Sri Lanka’s clothing industry looks to regain competitiveness

With an eye on the target of reaching $8.5bn worth of clothing exports per annum by 2020, Sri Lanka’s apparel manufacturers are backing a national bid to regain preferential trade concessions from the EU.

Sri Lanka has carved a niche as an international centre for clothing manufacturing despite tough regional competition, with the high-value segment performing particularly well.

However, a decision in 2010 by the European Commission to temporarily revoke the low or non-existent tariffs awarded to the country under the Generalised System of Preferences Plus (GSP+) scheme has inhibited more robust sector growth in the intervening years.

Sri Lanka lost its GSP+ concessions following an investigation into alleged human rights abuses at the end of the country’s civil war, though it retains access to the standard GSP scheme, which grants some, albeit fewer, preferential import tariffs.

In pursuit of GSP+

With a new reform-oriented administration elected early this year, the GSP+ scheme is firmly back on the agenda, and the government has signalled its resolve to push for reinstatement.

“By the end of December 2015, we will be formally reapplying for the GSP+,” Harsha de Silva, deputy minister of foreign affairs, told local media in early November. “It is extremely critical that it be reinstated.”

The EU is a key trading partner for Sri Lanka, accounting for nearly 40% the country’s clothing exports.

According to Tuli Cooray, secretary general of the industry’s largest representative body, the Joint Apparel Association Forum, exports to the EU rose from $1bn in 2005, when GSP+ was granted, to $1.7bn in 2010.

Although growth has continued in spite of Sri Lanka’s reclassification, with exports rising to $2bn last year, industry players argue that duties have held back progress towards the $8.5bn-per-annum export target.

“What we saw was an annual growth rate of 13-14% in exports to the EU between 2005 and 2010, which has since slipped to about 7% per annum,” Cooray told OBG. “According to our estimates, the suspension costs the industry roughly $350m-400m each year.”

Ranil Pathirana, a director at apparel manufacturer Hirdaramani Group, also advocates for the restoration of GSP+. “This would help support existing producers and revive a number of production facilities where operations were scaled back after the withdrawal of the scheme,” he told OBG.

For its part, the EU has signalled an eventual willingness to revisit Sri Lanka’s status. In its most recent statement on the issue, released in mid-November, the European Council said it “takes positive note of the progress recently achieved” and called on “the High Representative and the European Commission to continue to engage with Sri Lanka to support its efforts to lay the groundwork for a renewed application for GSP+”.

Countering competition

The scheme’s reintroduction would be especially timely, in light of the prospect of increased regional competition.

Under the Trans-Pacific Partnership (TPP) deal agreed in early October, several Asian countries – including Vietnam, Malaysia and Indonesia – will be given preferential access to textiles in the US market, which is Sri Lanka’s second-largest destination for apparel exports. Additionally, Vietnam’s ongoing negotiations for a free-trade agreement with the EU could exacerbate competitive pressures.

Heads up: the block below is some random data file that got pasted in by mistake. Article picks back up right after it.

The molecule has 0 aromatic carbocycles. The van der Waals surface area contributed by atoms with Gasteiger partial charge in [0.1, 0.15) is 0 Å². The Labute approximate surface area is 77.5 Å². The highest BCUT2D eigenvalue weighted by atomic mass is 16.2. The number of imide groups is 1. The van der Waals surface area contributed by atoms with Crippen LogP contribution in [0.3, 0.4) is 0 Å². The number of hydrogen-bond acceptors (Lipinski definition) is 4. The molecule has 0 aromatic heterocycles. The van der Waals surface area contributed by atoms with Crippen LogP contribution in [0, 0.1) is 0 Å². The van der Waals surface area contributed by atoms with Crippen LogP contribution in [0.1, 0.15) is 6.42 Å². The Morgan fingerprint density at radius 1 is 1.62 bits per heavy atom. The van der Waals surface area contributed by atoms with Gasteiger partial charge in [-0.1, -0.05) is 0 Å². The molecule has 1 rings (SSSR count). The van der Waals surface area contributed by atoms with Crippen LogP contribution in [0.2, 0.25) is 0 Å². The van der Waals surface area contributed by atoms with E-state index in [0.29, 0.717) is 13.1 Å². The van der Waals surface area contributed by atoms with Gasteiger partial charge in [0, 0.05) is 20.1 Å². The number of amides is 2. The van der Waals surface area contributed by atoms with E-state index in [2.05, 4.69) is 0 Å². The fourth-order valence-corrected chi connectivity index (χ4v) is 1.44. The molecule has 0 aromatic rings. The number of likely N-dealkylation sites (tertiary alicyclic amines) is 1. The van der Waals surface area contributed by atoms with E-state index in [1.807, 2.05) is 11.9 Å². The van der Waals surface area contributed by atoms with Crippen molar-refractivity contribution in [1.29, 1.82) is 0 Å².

Sri Lankan manufacturers already face competition from neighbouring Pakistan, which enjoys GSP+ status, and Bangladesh, which benefits from similarly favourable duty concessions and has one of the lowest costs of labour in the world.

This has prompted a shift towards niche product lines with more added value – a strategy that appears to be paying off.

While several studies have found a decline in the price of apparel worldwide following the liberalisation of the garment trade, Sri Lanka has bucked global trends by recording an increase in export unit value, according to data issued by the Central Bank of Sri Lanka.

Manufacturers, including MAS Holdings, Brandix, and Hirdaramani Group, have established themselves as suppliers of specialised products, such as up-market casualwear and women’s lingerie, to major retailers like Nike, Victoria’s Secret, Marks & Spencer and Gap.

“It is also about speed,” Sriyan de Silva Wijeyeratne, managing director and CEO of Textured Jersey Lanka, told OBG. “Brands are now moving towards fast and reactive fashion models. Where lead times were six months a few years ago, they are now six weeks. This makes supply chains much more compressed, and hence the challenge to be nimble.”

Here, industry players also expect Sri Lanka to gain an advantage, thanks to its history of fulfilling orders to deadline for international brands and sourcing agents.

However, finding employees to work in the industry remains a key challenge, with factories in the Western Province already feeling the pressure of labour shortages.

Many producers have already begun moving their operations to the north and east of the country where labour is more widely available, though this strategy is accompanied by other challenges in terms of infrastructure.

According to Sid Hirdaramani, a director at Hirdaramani Group, the advantages of looking for labour elsewhere are being offset in part by a lack of available transportation infrastructure and other local services. “In the future we may have to look at further automation in order to reduce our reliance on mass labour,” he told OBG.

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